Published:January 01, 1973
The Arctic region is all of the earth north of 60°N lat.-an area of 14 million sq mi (36.4 million sq km), or 7 percent of the world's surface area and 14 percent of its land area.
Russia fronts 52 percent of the Arctic Ocean and has jurisdiction over 70 percent of the continental shelves. Moreover, of the approximately 256 million persons living in the six Arctic nations, 244 million are citizens of the USSR. It is plain from these statistics that Russia's position in the Arctic is not ??? predominant; it is overwhelming.
The same statement is true of the mineral resources of the Arctic. Although not well explored, Russia's nonhy-drocarbon mineral wealth probably is proportionate to her Arctic area. Russia's hydrocarbon reserves are far out of proportion to the area controlled; for example, proved plus probable reserves in the West Siberian basin alone are double those of the entire U.S.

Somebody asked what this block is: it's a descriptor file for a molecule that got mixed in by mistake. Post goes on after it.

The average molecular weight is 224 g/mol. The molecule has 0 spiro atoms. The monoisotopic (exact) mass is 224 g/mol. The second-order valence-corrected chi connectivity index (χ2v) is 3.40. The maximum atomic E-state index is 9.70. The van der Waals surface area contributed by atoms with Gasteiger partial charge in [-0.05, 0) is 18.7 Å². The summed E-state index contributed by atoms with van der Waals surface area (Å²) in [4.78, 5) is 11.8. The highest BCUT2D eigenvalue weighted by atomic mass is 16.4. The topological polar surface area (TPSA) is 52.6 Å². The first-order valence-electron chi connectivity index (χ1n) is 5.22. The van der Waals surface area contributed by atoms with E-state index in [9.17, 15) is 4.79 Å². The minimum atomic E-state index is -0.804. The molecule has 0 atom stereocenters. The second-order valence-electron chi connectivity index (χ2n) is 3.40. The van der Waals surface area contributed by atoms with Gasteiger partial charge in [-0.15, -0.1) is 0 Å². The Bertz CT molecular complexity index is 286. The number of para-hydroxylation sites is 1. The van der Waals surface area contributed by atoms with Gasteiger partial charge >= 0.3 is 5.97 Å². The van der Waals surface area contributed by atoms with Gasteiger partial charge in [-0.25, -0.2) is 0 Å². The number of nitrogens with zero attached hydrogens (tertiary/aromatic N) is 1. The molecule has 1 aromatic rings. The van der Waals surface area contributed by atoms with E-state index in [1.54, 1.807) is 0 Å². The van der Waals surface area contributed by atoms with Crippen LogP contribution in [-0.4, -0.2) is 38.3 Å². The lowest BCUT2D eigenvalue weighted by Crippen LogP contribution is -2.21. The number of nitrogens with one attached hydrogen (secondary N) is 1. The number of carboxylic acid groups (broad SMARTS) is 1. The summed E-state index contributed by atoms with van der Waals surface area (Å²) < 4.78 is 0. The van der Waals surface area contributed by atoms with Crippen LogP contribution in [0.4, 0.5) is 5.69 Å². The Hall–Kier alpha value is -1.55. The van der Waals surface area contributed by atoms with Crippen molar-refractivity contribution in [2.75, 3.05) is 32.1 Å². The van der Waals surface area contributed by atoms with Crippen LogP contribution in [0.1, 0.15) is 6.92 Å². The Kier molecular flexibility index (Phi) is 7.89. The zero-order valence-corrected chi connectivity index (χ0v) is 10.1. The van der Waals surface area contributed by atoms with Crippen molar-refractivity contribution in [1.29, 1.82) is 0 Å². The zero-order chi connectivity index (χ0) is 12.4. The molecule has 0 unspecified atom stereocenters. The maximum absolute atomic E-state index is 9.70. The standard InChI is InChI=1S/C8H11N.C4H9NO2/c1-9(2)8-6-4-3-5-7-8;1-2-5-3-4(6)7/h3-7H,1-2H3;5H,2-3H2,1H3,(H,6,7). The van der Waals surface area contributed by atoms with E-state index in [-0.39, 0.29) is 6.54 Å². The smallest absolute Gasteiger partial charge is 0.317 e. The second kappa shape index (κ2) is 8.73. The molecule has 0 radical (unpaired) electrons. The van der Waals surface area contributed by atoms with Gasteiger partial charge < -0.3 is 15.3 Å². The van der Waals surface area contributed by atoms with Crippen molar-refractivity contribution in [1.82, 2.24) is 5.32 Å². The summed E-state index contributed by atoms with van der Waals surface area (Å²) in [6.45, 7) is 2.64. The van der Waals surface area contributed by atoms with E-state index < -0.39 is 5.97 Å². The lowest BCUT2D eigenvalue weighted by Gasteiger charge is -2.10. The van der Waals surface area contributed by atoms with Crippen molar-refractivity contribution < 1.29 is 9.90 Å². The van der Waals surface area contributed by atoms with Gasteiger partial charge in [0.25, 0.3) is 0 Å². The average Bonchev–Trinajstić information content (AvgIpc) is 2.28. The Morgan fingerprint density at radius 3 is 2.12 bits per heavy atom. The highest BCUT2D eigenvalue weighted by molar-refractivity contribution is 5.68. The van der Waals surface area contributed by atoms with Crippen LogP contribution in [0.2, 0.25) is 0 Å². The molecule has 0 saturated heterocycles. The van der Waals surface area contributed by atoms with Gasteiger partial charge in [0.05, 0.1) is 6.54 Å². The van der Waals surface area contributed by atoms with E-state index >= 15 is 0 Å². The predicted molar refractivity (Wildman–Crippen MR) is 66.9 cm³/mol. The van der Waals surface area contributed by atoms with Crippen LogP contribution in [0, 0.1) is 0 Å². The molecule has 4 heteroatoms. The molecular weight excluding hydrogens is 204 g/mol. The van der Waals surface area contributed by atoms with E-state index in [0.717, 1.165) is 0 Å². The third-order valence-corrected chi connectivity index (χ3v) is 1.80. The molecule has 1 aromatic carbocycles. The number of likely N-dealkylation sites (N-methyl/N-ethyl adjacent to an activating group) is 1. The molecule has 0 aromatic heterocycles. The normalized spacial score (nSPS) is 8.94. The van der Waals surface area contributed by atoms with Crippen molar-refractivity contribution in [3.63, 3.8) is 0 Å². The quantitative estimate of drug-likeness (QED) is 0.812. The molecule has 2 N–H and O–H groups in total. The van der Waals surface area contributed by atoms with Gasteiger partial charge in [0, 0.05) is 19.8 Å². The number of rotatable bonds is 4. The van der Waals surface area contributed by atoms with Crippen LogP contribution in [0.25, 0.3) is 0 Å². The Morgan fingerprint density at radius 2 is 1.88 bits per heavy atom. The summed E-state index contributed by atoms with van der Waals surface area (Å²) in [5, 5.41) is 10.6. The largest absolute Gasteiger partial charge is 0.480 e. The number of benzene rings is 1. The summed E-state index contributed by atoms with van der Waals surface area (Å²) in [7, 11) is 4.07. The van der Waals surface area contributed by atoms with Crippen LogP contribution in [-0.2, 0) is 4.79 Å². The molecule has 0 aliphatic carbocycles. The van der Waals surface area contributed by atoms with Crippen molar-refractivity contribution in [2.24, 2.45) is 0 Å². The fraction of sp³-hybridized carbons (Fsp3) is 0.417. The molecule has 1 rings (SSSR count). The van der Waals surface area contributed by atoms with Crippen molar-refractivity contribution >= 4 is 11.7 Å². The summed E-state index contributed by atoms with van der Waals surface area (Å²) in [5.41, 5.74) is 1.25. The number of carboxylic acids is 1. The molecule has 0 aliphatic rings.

Control of the Arctic, therefore, is vital to Russia, but despite her much greater population, she does not yet have manpower to develop and control the Arctic. Development of Arctic resources will take place best in an atmosphere of international peace and cooperation.
Figures & Tables
Following the discovery of Prudhoe Bay oil field in 1968, much attention was turned to the Arctic in the search for giant hydrocarbon accumulations. The Soviets had already proved giant reserves in their West Siberian Basin, and exploration was moving ahead quickly in the Canadian Arctic. Plans were drawn up for an AAPG Symposium on Arctic Geology and held in February 1971. Papers were selected from the Symposium for this publication and cover seven topical groupings: Regional Arctic Geology of Canada, Regional Arctic Geology of the Nordic Countries, Regional Arctic Geology of the USSR, Regional Arctic Geology of Alaska, Comparisons in the North Atlantic Borders, Evolution of the Arctic Ocean Basin, and Economics of Petroleum Exploration and Production in the Arctic.